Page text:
World Hepatitis Day[6]



World Hepatitis Day seeks to raise awareness for the spectrum of Hepatitis diseases. Hepatitis diseases cause inflammation of the liver cells. There are five main types of hepatitis, A, B, C, D and E. It is estimated that around 250 million people worldwide are infected with Hepatitis C and 300 million people are Hepatitis B carriers.

World Hepatitis Day was proclaimed by the World Health Organization. It is celebrated annually on July 28th.

World Hepatitis Day Facts

  • Hepatitis A is usually transmitted by consuming contaminated food or water or coming into contact with an infected person's feces.
  •  
  • Hepatitis B is a sexually transmitted disease. It is transmitted through exposure to infected blood or body fluids.
  •  
  • Hepatitis B is spread via blood of an infected person.
  •  
  • Hepatitis can also be caused by alcohol and other toxins and infections.


Life Matters: Embryo Research[7]

The Nuremberg Code (1947) was prompted by the horrific and often deadly experimentation on human beings in Nazi concentration camps that came to light during the “Doctors’ Trials” before the Nuremberg Military Tribunals. The main principles of the Nuremberg Code require that experiments involving human subjects cause no unnecessary risk, be undertaken with the full and informed consent of the subjects and must never knowingly cause serious injury or death. Nazi doctors were not the first, nor the last, to perform inhumane and sometimes disabling research on unsuspecting human subjects living in poverty, in prisons, mental health institutions, and orphanages. The Tuskegee syphilis experiments, the Stateville Penitentiary Malaria Study, and the Willowbrook (Long Island) State School experiments—in which children with mental disabilities were intentionally infected with viral hepatitis—are just a few examples of cases in which doctors put the pursuit of knowledge and “cures” ahead of the lives and well-being of individual human beings. The Nuremberg Code inspired other declarations of medical and research ethics. In 1948, the World Medical Association approved a statement addressing the ethics of physicians, the Declaration of Geneva. As originally adopted, it read in part: “I will maintain the utmost respect for human life, from the time of conception; even under threat, I will not use my medical knowledge contrary to the laws of humanity.”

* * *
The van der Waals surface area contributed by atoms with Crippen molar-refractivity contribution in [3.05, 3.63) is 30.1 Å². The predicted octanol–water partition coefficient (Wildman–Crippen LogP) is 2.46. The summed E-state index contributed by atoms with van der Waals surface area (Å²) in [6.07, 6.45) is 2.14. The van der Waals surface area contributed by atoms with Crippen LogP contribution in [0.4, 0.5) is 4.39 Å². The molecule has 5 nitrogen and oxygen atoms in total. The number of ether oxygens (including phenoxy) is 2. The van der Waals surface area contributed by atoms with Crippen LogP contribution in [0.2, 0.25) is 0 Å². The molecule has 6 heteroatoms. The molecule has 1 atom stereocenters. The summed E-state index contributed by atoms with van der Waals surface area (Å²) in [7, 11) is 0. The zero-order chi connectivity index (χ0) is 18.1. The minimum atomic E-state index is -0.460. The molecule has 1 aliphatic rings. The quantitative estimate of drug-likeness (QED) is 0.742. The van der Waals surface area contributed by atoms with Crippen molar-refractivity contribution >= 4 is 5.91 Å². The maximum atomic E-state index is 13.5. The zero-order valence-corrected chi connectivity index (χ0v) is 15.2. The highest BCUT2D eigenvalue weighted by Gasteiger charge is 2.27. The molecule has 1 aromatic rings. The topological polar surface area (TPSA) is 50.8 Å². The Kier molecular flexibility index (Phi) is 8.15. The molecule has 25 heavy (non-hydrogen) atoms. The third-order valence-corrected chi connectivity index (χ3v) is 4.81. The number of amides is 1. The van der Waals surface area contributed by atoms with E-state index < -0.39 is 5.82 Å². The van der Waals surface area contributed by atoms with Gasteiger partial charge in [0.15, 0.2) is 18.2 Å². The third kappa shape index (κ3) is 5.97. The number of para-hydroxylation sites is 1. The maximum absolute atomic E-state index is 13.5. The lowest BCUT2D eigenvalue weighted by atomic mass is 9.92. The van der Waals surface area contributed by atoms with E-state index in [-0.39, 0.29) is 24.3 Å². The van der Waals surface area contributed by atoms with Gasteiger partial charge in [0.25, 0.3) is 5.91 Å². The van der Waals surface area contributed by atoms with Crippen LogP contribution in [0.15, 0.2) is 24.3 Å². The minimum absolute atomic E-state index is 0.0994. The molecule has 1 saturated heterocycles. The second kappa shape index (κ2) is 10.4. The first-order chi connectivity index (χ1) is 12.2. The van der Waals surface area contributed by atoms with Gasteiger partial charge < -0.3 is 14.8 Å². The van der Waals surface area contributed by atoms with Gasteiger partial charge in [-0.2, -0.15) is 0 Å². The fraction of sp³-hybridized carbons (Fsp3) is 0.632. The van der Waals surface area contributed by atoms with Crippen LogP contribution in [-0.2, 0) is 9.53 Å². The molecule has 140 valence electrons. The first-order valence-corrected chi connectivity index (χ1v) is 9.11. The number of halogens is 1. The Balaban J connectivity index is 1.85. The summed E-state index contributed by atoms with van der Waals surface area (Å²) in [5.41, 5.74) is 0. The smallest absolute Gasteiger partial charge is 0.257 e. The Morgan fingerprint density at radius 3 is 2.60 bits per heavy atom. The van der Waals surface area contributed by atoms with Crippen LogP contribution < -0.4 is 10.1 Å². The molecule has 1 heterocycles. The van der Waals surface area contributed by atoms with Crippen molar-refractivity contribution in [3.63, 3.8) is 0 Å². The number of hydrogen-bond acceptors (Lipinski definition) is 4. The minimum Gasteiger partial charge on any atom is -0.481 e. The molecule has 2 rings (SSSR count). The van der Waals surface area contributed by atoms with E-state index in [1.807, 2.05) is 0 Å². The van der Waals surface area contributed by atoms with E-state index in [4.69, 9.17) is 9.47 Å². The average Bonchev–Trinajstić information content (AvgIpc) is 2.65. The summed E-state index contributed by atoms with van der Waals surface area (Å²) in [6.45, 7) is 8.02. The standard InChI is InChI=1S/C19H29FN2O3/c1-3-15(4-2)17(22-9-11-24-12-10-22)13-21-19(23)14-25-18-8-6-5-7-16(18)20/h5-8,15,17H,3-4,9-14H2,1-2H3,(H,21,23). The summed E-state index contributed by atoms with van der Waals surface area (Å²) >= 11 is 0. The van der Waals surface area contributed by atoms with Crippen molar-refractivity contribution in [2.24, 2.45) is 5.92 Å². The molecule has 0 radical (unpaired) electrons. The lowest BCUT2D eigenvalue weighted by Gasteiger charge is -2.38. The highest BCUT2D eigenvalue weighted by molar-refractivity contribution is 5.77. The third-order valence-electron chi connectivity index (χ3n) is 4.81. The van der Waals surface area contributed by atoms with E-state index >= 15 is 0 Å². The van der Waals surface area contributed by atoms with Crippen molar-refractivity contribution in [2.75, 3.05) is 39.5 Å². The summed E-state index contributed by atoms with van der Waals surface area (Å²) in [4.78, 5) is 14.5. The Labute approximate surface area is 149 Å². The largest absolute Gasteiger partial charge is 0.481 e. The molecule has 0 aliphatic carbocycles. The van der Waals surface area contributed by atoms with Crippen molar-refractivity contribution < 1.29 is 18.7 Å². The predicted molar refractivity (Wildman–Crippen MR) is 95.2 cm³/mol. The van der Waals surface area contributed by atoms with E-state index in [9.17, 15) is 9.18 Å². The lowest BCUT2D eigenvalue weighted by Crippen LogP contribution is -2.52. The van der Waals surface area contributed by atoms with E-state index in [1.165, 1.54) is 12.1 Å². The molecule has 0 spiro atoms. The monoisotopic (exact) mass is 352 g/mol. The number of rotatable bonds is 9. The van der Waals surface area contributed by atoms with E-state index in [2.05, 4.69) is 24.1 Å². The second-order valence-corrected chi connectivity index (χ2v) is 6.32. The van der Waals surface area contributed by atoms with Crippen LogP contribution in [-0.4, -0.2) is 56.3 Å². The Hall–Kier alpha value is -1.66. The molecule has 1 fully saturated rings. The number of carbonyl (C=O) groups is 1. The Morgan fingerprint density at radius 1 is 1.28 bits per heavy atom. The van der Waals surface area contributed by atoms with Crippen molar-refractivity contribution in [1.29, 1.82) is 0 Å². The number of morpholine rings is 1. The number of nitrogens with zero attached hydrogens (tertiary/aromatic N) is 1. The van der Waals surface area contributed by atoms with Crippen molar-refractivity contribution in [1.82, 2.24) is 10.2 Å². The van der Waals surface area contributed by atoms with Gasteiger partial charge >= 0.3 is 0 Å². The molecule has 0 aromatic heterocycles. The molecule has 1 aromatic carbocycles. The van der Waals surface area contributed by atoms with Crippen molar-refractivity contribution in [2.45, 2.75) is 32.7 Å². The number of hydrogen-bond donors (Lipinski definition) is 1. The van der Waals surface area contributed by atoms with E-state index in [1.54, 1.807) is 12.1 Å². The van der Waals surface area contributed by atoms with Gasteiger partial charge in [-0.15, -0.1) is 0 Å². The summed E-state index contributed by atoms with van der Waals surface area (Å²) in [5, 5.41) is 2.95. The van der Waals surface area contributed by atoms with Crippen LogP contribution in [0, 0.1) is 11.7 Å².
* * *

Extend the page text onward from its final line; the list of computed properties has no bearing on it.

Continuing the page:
The Way[8] Purity

"Read these counsels slowly. Pause to meditate on these thoughts. They are things that I whisper in your ear-confiding them-as a friend, as a brother, as a father. And they are being heard by God. I won't tell you anything new. I will only stir your memory, so that some thought will arise and strike you; and so you will better your life and set out along ways of prayer and of Love. And in the end you will be a more worthy soul."

111.  Many live like angels in the midst of the world. Why not you...?

'Daily Devotions
·         Drops of Christ’s Blood
·         Day EIGHT spiritual warfare